David Schine and Roy Cohn - Joseph's McCarthy's henchmen - turned their attacks on overseas State Department-sponsored libraries.David Schine and Roy Cohn - Joseph's McCarthy's henchmen - turned their attacks on overseas State Department-sponsored libraries. The point of these was to provide war-torn European communities a place to go for otherwise hard-to-get books by American authors. Or, to be more specific, the point was to provide the sort of American books that would persuade postwar Europeans, otherwise susceptible to the wiles of communist criticism, that the American imagination was being nourished by the free and diverse cultural life in the U.S.
But McCarthy and his people decided that some of the books in these libraries had been written by disloyal people. Schine and Cohen went traveling (a classic boondoggle disguised as a national-security emergency), yanked books off shelves and ruined the careers of librarians and many other government workers in Europe whom Schine-Cohn said they suspected of radical pasts.
The pair spent forty hours in Paris, sixteen in Bonn, nineteen in Frankfurt, sixty in Munich, forty-one in Vienna, twenty-three in Belgrade, twenty-four in Athens, twenty in Rome, and six in London. What was it all about? After a time, it turned out to be about books in I.I.A. libraries, but the interest in books was probably minor at the start. The expedition had been set up only a few days in advance, and the purpose of it was so obscure that everywhere the travelers touched down they gave a different account of why they were traveling. In Paris, they said they were looking for inefficiency in government offices overseas. In Bonn, they said they were looking for subversives. Asked in Munich which it was, Cohn explained that it was both. "Efficiency," he said, "includes complete political reliability. If anyone is interested in the Communists, then he cannot be efficient." Back home, on "Meet the Press," he said he didn't consider himself competent to judge performances abroad and had gone only to look into "certain things."
Richard Rovere was there after the Cohn-Schine tornado had done its damage. Here is his description of what he found afterward:
I was working in Europe a few months after Cohn and Schine left, covering much the same territory they had covered, and I had a chance to see what they had wrought. Actually, not many people had been fired as a result of their trip. The most notable victim, probably, was Theodore Kaghan, who had been a Public Affairs Officer in the United States High Commission for Germany. A witness at the Voice of America hearings had called him a "pseudo-American," and it had come out that in the thirties he had shared an apartment in New York with a Communist. He might have survived these scandals if he had not described Cohn and Schine as "junketeering gumshoes" to a newspaperman during the tour, and he might have survived even this if the State Department had not been in such a panic to get rid of him. He was eased out speedily, and so were a few others, but what really damaged the whole American complex in Europe was the shame and anger of the government servants who had witnessed the whole affair. I must have talked with a hundred people in Bonn, Paris, Rome, and London who told me their resignations were written, signed, stamped, and ready for mailing or delivery. Some did not really want to resign; others planned to, and were simply waiting until they could find other jobs or make the necessary arrangements for getting their families out. No one, probably, could estimate the number of people whose departure could be traced to this affair, and surely no one could estimate its effect on morale. Morale sank very low so low, indeed, that I was surprised to note, among government people in Europe, a willingness to denounce McCarthy in extravagant language and to ridicule Cohn and Schine. This was most unlike Washington at the time, and the explanation I was given was that very few people cared any longer whether they held their jobs or not.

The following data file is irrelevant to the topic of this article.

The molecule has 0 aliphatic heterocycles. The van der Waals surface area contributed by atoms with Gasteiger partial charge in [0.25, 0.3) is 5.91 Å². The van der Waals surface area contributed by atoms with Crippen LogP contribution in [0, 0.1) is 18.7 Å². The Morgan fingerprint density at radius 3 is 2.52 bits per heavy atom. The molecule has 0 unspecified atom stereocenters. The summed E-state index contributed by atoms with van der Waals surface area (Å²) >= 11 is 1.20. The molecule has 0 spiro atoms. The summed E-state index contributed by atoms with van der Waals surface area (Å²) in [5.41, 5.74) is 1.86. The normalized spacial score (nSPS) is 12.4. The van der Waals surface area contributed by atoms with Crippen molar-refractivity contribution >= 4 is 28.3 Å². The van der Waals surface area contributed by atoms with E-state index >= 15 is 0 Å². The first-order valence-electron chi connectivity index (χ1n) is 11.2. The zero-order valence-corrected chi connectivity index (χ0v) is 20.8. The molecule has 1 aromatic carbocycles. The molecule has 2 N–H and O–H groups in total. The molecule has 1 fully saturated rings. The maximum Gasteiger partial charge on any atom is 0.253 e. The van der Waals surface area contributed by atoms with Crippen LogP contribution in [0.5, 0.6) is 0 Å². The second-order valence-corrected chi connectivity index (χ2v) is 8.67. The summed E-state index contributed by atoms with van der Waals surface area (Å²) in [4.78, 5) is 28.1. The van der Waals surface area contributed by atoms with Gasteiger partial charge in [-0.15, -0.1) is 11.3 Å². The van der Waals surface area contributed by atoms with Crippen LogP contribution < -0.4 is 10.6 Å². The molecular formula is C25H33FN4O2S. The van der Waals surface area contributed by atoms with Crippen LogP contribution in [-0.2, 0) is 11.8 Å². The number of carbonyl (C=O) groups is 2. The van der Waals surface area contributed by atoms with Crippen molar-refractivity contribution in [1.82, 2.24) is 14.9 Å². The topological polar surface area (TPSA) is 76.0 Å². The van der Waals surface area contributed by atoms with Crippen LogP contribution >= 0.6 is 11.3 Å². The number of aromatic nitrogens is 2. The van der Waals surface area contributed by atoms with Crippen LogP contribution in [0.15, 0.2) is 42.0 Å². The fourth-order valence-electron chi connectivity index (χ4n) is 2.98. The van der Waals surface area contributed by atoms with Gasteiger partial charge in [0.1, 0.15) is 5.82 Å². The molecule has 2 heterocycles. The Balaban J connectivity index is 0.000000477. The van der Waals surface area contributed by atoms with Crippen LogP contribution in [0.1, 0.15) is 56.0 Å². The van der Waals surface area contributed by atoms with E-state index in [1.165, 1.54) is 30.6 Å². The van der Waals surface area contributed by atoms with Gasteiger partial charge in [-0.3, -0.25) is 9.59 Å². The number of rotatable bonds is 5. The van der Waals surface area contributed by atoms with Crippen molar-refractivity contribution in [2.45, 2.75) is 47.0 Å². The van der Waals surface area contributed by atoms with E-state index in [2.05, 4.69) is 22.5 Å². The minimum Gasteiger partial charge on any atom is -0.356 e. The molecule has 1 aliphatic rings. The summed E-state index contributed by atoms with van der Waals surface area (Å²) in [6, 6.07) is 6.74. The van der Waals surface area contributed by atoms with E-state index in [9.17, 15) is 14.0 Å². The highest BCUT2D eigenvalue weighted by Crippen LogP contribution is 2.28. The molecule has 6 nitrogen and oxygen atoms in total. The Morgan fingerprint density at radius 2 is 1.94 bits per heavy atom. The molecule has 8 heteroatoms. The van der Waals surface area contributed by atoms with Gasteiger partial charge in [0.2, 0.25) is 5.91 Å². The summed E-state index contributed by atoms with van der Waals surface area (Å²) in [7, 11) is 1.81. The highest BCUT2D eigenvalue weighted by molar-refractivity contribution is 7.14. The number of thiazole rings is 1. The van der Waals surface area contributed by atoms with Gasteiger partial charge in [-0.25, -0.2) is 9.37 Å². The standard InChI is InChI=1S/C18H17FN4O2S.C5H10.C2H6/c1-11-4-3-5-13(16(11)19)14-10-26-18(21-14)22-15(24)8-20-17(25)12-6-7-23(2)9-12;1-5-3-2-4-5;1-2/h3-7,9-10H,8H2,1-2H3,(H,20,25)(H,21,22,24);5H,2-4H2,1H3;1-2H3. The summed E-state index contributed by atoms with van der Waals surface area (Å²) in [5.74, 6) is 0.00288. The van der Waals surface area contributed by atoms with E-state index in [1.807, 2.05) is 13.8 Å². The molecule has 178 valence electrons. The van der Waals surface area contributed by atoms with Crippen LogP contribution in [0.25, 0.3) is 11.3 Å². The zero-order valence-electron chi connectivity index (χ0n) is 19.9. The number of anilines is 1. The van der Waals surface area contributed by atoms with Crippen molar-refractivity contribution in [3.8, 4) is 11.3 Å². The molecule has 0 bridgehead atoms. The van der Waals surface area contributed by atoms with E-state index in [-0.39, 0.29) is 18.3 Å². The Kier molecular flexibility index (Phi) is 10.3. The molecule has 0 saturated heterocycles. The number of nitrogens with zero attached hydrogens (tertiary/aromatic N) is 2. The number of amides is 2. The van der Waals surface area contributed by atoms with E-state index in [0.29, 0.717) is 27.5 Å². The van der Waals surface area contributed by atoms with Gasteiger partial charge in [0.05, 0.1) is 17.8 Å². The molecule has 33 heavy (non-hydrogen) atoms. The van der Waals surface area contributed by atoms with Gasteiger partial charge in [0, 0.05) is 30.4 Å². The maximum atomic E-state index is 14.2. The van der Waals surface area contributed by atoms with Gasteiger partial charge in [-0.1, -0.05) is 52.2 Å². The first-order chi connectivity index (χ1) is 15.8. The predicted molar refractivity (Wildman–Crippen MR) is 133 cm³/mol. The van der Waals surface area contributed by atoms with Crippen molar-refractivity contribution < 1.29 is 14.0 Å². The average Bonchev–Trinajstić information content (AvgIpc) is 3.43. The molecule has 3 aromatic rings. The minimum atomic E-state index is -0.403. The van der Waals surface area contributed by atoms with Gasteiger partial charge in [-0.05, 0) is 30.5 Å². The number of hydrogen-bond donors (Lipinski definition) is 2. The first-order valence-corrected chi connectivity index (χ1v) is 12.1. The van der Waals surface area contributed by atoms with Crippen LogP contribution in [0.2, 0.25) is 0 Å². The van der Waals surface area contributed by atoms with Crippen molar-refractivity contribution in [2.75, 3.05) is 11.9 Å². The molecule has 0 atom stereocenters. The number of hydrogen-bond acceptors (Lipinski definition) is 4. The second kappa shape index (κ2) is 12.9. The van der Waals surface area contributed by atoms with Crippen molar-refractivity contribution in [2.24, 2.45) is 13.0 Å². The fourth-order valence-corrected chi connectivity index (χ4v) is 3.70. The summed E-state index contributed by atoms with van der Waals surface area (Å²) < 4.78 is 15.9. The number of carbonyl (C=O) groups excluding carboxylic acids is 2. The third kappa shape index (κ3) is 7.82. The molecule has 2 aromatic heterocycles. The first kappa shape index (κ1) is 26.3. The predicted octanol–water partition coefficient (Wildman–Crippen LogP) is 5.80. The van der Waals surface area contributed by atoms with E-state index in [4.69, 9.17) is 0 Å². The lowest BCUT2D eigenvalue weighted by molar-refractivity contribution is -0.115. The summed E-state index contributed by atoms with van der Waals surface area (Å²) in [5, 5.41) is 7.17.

In March 1953, at the height of the Cold War, with the Rosenbergs awaiting electrocution, Senator Joe McCarthy investigated the presence of certain books in In March 1953, at the height of the Cold War, with the Rosenbergs awaiting electrocution, Senator Joe McCarthy investigated the presence of certain books in State Department-sponsored overseas libraries. One writer whose books the libraries stocked was William Mandel, United Press expert on the WW2-era Soviet Union. Roy Cohen, David Schine and McCarthy's other staff named Mandel as a member of the Communist Party. Televised throughout the U.S. and watched by 40 million viewers, Mandel's defiance of the powerful Senator was unprecedented. Here is a 30-minute preview of a film about the McCarthy-Mandel confrontation. Mandel's reasonable-toned rejoinders of senators' questions permits little entry-point for senatorial bullying and he goes on to give a fairly cogent reply to McCarthyism.